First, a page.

Chieftain November 2017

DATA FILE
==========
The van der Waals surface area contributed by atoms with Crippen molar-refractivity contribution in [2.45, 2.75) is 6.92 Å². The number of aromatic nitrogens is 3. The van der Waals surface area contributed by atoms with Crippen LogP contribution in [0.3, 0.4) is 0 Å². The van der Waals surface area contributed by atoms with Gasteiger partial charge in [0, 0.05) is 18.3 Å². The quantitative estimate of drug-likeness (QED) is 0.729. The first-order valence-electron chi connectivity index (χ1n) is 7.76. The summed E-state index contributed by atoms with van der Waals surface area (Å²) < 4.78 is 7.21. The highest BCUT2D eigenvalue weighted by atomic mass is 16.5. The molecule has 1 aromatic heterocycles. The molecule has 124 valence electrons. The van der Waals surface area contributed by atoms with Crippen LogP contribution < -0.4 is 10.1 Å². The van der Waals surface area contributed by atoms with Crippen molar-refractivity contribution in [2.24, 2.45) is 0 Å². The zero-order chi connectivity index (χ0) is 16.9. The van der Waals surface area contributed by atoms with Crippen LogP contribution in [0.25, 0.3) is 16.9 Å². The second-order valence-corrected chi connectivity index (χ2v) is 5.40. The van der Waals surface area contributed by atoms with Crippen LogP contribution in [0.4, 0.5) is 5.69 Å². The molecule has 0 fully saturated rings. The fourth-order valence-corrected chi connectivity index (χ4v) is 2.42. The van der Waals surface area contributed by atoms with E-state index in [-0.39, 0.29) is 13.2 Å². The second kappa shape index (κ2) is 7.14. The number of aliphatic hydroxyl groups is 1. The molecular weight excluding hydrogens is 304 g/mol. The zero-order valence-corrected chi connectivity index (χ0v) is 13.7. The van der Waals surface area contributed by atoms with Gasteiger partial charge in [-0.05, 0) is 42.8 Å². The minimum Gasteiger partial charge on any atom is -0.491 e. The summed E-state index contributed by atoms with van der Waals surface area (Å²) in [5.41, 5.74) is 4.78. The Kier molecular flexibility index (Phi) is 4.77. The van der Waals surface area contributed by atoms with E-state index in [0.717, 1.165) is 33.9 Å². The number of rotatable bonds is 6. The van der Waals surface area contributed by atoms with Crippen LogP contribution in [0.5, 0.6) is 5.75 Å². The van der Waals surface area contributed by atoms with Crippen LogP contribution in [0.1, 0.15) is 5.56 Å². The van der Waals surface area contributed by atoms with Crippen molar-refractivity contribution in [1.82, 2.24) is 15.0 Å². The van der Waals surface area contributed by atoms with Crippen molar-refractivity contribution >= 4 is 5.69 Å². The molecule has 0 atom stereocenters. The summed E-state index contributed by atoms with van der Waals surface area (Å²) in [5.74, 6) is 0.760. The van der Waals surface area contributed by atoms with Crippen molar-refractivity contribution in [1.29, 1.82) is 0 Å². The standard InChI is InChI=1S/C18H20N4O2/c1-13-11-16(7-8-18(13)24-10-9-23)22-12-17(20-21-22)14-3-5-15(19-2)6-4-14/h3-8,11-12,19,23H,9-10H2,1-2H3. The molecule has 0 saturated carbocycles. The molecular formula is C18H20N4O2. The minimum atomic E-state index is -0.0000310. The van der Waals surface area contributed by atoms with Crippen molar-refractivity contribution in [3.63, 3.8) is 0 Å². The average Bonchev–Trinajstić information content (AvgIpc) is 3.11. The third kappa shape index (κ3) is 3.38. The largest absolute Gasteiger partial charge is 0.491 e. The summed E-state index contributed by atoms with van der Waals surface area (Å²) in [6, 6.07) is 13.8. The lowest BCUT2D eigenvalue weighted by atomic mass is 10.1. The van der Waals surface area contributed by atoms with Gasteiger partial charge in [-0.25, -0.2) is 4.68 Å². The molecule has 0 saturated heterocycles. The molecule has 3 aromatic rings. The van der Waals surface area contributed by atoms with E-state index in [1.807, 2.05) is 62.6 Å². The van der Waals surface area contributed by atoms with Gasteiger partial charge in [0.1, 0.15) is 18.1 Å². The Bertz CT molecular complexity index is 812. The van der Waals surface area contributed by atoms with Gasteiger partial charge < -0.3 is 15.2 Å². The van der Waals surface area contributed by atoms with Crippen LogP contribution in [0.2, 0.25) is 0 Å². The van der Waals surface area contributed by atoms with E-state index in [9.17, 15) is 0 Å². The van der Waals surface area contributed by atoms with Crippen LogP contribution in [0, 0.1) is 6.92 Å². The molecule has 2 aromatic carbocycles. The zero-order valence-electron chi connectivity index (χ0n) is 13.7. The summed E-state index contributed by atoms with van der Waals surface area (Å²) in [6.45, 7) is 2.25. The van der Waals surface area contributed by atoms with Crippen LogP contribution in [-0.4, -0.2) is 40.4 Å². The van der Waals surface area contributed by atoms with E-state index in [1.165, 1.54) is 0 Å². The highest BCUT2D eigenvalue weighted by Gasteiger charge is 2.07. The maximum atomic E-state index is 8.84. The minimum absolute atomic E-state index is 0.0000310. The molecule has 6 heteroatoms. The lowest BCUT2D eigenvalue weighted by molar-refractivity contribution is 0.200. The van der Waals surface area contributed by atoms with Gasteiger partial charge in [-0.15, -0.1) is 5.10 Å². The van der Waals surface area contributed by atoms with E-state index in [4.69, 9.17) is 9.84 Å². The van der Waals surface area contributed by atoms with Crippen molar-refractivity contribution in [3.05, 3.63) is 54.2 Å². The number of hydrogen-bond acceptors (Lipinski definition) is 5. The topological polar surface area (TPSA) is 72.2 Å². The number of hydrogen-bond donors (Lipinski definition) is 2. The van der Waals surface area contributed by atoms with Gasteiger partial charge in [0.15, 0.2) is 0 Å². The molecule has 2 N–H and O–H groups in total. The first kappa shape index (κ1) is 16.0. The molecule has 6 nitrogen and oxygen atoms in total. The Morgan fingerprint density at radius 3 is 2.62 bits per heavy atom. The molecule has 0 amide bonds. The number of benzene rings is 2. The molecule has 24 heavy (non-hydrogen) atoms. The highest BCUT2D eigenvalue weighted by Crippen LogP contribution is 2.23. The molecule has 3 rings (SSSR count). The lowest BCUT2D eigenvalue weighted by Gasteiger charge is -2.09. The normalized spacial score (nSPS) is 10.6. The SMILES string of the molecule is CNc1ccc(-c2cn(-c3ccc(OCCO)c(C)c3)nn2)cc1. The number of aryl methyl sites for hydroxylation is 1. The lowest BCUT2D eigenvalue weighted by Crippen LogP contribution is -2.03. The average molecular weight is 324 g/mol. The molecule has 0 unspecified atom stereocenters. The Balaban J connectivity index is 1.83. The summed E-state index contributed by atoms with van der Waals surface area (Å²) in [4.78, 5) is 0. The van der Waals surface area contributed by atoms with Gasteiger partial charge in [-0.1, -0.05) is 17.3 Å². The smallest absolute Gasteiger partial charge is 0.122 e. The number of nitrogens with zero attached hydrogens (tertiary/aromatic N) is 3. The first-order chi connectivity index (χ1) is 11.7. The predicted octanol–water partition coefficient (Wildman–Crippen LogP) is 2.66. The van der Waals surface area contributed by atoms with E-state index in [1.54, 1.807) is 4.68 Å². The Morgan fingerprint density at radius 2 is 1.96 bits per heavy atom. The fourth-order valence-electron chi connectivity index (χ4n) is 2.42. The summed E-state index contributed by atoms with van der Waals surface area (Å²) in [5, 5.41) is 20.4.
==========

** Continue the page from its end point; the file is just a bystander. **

BROTHER RICE V O L U M E 5 7, I S S U E 3 Chieftain N OVEMBER 2017 Gameday Thanksgiving In The D Eating is only sport That really matters On Thanksgiving Day By Colin Watts Chieftain Staff Every year, the average American consumes 4,500 calories on Thanks- giving Day. As many of you know, however, I’m not average. Thanksgiving is one of my favorite holidays. The football and camarade- rie between friends and family at this time of year is unmatched. While those are two important parts of the holiday, the main focus is the meal. There is no meal on Planet Earth that will ever compare to Thanksgiving dinner. It all starts with waking up in the morning and getting in the right mindset. You can’t go into Thanksgiv- ing dinner without wanting to be in a food coma by the end of the meal. For some people, they like to get a good workout in. Whether it’s going to your local gym or heading down to Detroit for the annual Turkey Trot, people like to burn as many calories as possible. I, for one, do not do that. (I know, shocker.) I like to kick back and relax and visualize myself stuffi ng my face. I also repeatedly tell myself to keep my eyes on the prize. As I get locked in, I get into my gameday threads. I like to go with the See GAMEDAY on Page 3 B R OTHE R R IC E H IG H S C H O O L C H I E F TA I N Holiday offers unique opportunities for locals Thanksgiving Day is a very festive, relaxing and upbeat holiday for most Americans. Most people enjoy family time, football and food, or maybe even go on a small vacation. Detroiters enjoy a slightly different holiday, because of a series of events that are unique to us. These events include the annual Lions game, America’s Thanksgiving Parade, which marches through downtown Detroit, and the morning Turkey Trot race. Members of the Chieftain staff have experi- enced all three. These are their memories. Turkey Trot The Turkey Trot is something that I have experienced, along with many other Detroiters. There are two courses: The 10K race (6.2 miles), which typically features the more intense and serious runners, and the 5K race (do the math), which usually P AGE 1 has runners in costume. I have run the 5K, in more traditional attire: sweat pants, gloves, long sleeve shirt and some Nike shoes. My mom and I arrived in Detroit around 7:30 a.m. The city was fi lled with activity. Music was playing, people enjoying the city and others skating at Campus Martius Park. We checked in at Cobo Hall at 8:00. We picked up our shirts and numbers, and proceeded down to the starting line. After navigating the crowds for 20 minutes, we arrived ready to take off. The race was cold, but the constant energy from the people and scenery encouraged us to keep running. We ran alongside the Detroit River, passed by the smoke pipes, hit up the water station near the Renaissance Center and crossed the See DETROIT on Page 2 N O V E M B E R 2017